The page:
Tag Archives: San Francisco

The North Windmill of Golden Gate Park

IMG_8973After seeing a post on Facebook about the Dutch Windmill located at Golden Gate Park I knew I had to check it out next time I went to San Francisco. One afternoon while Katie and I were and headed to the Sutro Baths we drove right past it. I mentioned that later if we had nothing to do we should go back and take a look. The last morning we were there while we were waiting for the Aquarium of the Bay to open at Pier 39 we headed over to the north end of the park and took a few minutes to see the majestic windmill.

After a little research I learned that the Dutch Windmill was constructed in 1902. The interior holds amazing paintings, but over the years insect and water damage has made this gallery unvisitable for the public. The windmill was also originally used to pump water but today, even after all the restoration, it can no longer do this. It’s not a complete loss. The blades still move and there is the Queen Wilhelmina Tulip Garden, which is quite beautiful, right next to it so you’ll want to explore the area for sure.

The Dutch Windmill is right next to Beach Chalet and is about 75 feet high. With the tree cover growing around it, it’s easy to see the top with the blades from the beach but difficult to see as you get closer. We walked into the beautiful garden around the base and all the way up close super where we could read the plaques cemented to the walls. We looked up to the windmill’s top and could truly see how immense it is. Standing right next to the base it is huge and the long blades that swirl around in the wind are magnificent.

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If you’re planning on going you might want to check out the Beach Chalet Visitor Center as well. Unfortunately when we went it was closed, but I’m sure that they much information about the history of the beach and park. Next time I’m exploring the Golden Gate Park I will be sure to stop in there and the South Windmill to learn even more.

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Ghost Walk in San Francisco

IMG_8971One night while Katie and I were in San Francisco we were wondering what we could do to have an entertaining night. We had seen a flyer in a hotel earlier that day for a San Francisco Ghost Hunt walking tour and decided that it could be fun, exciting and scary and that we would give it a try.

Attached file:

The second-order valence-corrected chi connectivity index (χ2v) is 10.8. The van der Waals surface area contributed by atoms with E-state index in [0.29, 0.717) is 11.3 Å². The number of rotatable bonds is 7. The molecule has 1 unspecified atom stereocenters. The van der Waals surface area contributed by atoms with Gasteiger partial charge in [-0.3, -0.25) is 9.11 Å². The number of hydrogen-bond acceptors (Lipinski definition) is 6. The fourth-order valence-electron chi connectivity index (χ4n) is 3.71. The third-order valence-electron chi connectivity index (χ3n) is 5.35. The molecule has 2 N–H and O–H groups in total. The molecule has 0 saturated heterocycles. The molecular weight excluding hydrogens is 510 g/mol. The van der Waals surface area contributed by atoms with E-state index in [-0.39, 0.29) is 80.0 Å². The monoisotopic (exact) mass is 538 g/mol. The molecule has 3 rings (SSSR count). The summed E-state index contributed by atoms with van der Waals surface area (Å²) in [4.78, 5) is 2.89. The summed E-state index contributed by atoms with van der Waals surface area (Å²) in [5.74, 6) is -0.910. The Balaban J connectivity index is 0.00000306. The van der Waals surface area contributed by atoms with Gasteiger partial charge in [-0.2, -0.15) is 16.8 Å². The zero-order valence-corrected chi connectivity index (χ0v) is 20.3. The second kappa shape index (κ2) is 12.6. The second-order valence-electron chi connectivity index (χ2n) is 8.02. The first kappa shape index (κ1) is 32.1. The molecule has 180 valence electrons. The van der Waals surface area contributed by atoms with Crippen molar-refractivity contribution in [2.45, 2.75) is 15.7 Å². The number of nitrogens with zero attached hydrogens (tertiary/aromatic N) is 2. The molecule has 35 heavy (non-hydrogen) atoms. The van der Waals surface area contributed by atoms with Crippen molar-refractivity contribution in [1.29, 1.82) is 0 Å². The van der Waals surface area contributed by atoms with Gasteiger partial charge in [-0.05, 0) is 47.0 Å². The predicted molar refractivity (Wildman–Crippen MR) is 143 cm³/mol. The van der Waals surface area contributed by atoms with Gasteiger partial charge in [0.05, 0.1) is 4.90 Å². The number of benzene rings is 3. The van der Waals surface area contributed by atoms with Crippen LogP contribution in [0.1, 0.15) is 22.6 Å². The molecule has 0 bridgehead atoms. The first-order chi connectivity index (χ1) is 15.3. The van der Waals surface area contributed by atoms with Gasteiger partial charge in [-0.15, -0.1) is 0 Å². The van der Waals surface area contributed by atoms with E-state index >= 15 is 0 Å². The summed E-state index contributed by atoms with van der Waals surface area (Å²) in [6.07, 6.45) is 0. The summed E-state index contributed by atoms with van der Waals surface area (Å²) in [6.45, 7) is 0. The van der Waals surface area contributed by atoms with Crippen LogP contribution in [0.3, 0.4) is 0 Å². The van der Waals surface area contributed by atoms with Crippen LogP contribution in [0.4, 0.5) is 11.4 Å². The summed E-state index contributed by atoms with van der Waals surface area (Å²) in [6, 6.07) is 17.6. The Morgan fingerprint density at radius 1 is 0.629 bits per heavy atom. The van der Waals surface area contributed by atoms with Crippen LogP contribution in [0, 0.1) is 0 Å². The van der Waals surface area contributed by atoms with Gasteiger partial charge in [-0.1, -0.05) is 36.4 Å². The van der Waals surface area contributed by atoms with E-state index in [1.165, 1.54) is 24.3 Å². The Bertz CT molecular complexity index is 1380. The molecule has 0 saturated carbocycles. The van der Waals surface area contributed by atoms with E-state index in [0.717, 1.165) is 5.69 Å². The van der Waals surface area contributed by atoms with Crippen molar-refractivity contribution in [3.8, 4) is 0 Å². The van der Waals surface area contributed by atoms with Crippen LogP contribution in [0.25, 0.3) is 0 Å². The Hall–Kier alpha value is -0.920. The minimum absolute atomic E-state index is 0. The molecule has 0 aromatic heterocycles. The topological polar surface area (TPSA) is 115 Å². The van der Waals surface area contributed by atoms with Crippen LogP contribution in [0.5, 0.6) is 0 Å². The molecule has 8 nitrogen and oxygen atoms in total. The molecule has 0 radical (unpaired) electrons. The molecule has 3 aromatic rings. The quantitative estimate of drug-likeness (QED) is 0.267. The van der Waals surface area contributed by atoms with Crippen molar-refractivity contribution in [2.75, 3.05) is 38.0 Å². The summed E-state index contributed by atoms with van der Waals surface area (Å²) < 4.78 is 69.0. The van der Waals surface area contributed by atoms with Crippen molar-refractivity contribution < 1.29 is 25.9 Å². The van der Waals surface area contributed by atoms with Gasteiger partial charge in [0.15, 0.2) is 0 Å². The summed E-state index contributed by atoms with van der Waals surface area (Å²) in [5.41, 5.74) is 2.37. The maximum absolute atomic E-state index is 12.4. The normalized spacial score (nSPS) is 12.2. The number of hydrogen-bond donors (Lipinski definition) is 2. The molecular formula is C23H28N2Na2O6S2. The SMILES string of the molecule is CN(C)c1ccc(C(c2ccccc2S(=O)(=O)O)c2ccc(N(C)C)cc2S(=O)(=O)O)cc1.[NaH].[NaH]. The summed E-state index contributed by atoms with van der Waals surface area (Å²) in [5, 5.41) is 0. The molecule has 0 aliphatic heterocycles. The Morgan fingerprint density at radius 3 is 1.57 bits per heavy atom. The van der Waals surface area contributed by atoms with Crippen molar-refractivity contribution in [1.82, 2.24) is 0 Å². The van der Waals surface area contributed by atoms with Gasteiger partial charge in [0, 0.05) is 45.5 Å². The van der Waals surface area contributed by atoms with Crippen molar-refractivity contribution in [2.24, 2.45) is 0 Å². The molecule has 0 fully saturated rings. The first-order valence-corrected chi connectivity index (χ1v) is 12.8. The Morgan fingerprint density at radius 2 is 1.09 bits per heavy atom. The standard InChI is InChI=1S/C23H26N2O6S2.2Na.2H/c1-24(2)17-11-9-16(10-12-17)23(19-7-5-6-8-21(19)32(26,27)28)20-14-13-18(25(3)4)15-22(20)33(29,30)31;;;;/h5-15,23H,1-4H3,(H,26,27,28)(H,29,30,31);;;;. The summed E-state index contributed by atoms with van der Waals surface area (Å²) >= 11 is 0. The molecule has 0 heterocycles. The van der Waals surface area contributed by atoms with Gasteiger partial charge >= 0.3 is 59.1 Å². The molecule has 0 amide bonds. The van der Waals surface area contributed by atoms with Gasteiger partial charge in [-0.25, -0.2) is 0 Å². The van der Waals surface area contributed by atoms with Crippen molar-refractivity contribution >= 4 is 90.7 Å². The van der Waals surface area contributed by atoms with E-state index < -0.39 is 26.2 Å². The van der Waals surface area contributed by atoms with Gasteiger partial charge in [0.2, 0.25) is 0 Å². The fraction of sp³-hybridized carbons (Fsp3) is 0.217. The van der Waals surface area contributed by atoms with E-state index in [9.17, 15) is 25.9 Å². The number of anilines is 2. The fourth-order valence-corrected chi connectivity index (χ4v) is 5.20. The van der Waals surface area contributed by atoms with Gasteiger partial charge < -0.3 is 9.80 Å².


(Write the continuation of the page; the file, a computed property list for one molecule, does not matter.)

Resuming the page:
It was 6pm and with only an hour of free time to spare we had to quickly figure out how to get there. We read the bus schedule and jumped on the first MUNI bus headed in the direction of the tour’s starting point. There was so much traffic in San Francisco that evening that our bus came to a dead stop about 4 blocks away from where we needed to get off.  We asked the driver to let us off and walked the remaining blocks over to the Queen Anne Hotel at 1590 Sutter Street.

When we arrived at the hotel and people were already waiting outside for the tour to start. As the time got closer a few more people joined us from inside the hotel. Our group ended up with about 10 people in it. As soon as the clock struck 7pm our guide, Jim Fassbinder, came out of the hotel to join us. He escorted us inside into a banquet room where we waited a few more moments for any last stragglers.

He started with what only could be considered a magic trick where he picked three members of the group to pick out a card each. The first was Joy, the second Curiosity, and the last which was mine was Enchantment. He chose Fear and the remaining 4th card. Then he showed us all the cards and we had each matched the correct word with the correct card. It was a cute trick to start the night with goofy pictures on them.

He sat us down and told us a little bit about himself and how he came to be doing tours and what we were going to be doing that the night. Then we headed upstairs to start the tour in Mary Lake’s room, 410. He told us the story of the hotel and how it used to be a school for girls. Miss Mary Lake was the head of the school and she can now be felt in the rooms and halls of the hotel caring for individuals as she chooses. There are multitudes of stories where she has tucked gentlemen in at night and children have felt her presence.

We took a few minutes to explore the room and the rest of the hotel looking for Mary, but none of us found her anywhere. I thought we might get a picture with an orb in it, but no one’s pictures had any orbs either. Seems as though Mary was taking the night off the night we went. Maybe it would have helped if we had some female children with us or if some of the ladies were pregnant. We had heard she often is around when the group has a few of those people in it.

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We then headed outside for our walking tour to begin. We walked the streets of San Francisco stopping at different houses along the way. Some used to be schools, others used to be churches. They all had some story to go along with them. We learned a little about the architecture of the buildings and how the houses on the streets today used to be all very muted colors. In the 1970’s the residents started to paint them bright colors and that is why they look the way they do today. Also, the houses used to have little farms with animals where the garages are now.

We finally stopped at a large mansion that used to be owned by a woman, I can’t quite remember her name. Her sister lived right next door and they did not get along at all. They often fought. It is said that someone might have pushed her down the front steps instead of the accident that was reported back then. Our tour guide, Jim, had the original key to that mansion’s doors. While the locks have been changed since new residents currently live, this key was unique. Standing there on the other side of the street and directly across from the house Jim placed the key in his hand. The key slowly turned in his hand on its own as if someone had put it into the lock and was trying to unlock a door. Because he knew we wouldn’t believe that he wasn’t trying to trick us he then had one of the group put out her hand where the key did the same thing in her hand too. It was spooky and eery and incredibly intriguing.